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Response to AtheistCrusader (Original post)

Thu Sep 4, 2014, 12:05 PM

3. It's the modern day "Communist fluoridated water"

And people eat conspiracy theories up.

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Response to AtheistCrusader (Original post)

Thu Sep 4, 2014, 12:55 PM

5. Oh... I don't know.

 

My least year teaching (2011-2012) I was told to stop teaching my 15-21 year-old severely intellectually handicapped ( autism, Down Syndrome, cerebral palsy, etc) how to make change to use the bus, tell time to get to a job on time, and round-off prices in grocery stores so they could someday shop independently ( or more realistically, semi-independently) ....... and instead start teaching them algebra and geometry.

Why algebra and geometry? Because that's what the NYS CCSS said all HS-aged kids HAD to be doing.

Are you *sure* that the "troglodytes" are the *anti*-common cores ?

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Response to Smarmie Doofus (Reply #5)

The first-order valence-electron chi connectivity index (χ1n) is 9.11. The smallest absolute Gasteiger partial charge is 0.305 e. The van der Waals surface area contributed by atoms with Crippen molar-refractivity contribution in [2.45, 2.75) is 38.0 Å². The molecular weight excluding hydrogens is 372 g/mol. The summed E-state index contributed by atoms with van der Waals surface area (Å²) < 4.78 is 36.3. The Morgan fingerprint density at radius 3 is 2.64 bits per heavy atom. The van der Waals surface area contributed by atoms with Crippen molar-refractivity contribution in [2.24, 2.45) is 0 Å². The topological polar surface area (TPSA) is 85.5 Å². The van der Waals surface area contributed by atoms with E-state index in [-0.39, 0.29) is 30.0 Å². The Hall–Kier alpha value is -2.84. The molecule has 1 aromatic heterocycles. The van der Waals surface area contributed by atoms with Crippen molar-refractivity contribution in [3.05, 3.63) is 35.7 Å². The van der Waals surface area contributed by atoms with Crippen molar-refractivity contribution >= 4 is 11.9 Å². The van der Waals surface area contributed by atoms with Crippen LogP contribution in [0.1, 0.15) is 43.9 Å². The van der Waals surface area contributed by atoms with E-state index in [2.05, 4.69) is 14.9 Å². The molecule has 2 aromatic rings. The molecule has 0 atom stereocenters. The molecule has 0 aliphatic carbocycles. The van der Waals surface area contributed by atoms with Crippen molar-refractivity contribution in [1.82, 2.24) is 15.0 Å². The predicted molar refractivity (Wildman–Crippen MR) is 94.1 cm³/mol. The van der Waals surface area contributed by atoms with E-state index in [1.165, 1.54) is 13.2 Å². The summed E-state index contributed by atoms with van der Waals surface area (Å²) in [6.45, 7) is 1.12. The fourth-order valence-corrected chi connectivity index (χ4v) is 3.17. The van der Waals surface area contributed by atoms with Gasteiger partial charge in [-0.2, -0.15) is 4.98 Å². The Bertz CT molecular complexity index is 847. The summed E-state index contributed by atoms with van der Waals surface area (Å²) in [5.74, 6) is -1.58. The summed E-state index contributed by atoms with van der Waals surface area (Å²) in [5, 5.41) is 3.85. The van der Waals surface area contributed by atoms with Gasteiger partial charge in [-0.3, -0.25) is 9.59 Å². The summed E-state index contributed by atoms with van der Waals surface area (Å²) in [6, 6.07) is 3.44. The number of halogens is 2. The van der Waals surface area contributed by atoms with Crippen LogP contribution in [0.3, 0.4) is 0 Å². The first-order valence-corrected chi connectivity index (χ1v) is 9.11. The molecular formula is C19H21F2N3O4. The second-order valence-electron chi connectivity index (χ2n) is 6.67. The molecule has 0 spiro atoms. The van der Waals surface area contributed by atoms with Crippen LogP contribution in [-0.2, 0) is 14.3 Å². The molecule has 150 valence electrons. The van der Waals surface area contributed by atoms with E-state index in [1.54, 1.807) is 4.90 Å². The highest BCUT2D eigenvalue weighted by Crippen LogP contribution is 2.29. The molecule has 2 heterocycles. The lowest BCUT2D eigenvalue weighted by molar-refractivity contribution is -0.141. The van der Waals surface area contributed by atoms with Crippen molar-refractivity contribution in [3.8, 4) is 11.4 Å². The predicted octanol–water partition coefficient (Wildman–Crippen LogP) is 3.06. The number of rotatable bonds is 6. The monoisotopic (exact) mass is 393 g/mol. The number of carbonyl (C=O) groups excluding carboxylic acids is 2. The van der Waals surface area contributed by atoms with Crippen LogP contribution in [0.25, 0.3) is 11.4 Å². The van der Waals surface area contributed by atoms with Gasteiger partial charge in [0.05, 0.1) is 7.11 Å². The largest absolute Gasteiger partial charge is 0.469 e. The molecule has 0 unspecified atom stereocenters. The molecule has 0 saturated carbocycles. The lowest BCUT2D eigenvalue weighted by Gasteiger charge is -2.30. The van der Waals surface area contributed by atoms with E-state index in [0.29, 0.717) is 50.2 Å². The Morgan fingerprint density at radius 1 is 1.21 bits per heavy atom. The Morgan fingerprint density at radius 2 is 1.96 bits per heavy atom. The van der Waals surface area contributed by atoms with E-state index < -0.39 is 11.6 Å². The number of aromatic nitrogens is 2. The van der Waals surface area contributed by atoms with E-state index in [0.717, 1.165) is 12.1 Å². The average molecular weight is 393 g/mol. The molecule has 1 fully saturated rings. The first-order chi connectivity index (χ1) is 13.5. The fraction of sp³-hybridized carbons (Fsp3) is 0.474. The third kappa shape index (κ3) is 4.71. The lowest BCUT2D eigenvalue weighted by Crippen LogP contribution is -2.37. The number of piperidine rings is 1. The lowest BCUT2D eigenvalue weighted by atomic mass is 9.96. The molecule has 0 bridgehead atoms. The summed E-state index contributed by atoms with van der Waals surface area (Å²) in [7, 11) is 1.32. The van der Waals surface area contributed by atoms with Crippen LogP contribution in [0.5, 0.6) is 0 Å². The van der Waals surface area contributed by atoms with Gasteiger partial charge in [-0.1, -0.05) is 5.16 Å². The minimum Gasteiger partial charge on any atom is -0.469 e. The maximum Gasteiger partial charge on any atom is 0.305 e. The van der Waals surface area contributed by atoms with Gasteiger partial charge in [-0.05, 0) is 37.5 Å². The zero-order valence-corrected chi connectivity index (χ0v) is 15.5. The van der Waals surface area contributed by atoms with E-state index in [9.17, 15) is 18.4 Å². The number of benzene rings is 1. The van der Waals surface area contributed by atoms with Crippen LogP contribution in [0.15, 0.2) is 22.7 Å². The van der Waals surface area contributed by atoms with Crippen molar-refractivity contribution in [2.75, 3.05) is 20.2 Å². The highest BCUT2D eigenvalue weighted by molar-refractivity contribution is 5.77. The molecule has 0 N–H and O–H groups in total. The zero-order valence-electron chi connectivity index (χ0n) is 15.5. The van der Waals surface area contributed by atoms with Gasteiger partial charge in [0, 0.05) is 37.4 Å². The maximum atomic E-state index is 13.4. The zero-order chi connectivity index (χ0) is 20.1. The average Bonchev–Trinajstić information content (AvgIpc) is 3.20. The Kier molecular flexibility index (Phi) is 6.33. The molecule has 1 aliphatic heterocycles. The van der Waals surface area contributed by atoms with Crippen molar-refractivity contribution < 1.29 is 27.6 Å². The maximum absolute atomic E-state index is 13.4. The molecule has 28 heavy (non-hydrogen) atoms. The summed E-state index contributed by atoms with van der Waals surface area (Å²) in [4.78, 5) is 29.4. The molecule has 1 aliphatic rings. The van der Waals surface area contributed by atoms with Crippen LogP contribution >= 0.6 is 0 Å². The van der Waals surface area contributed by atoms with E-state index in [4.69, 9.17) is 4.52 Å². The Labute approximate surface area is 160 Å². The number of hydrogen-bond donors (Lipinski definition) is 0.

Thu Sep 4, 2014, 12:57 PM

6. That sounds like fallout from NCLB.

The '100%' compliance to standards issue.

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Response to AtheistCrusader (Reply #6)

Thu Sep 4, 2014, 01:02 PM

7. It's fallout from people that don't know anything about public education...

 

... like Obama, Duncan, Gates et al, et al .....insisting that they DO.

And basically not giving a shit whether they do or not.

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Response to AtheistCrusader (Reply #6)

Thu Sep 4, 2014, 08:28 PM

10. Mostly.

A lot of IEPs and SpEd programs put kids in below-level classes or modified the standards to focus on what the kids could do and needed to do.

This was a good thing for a lot of developmentally disabled kids.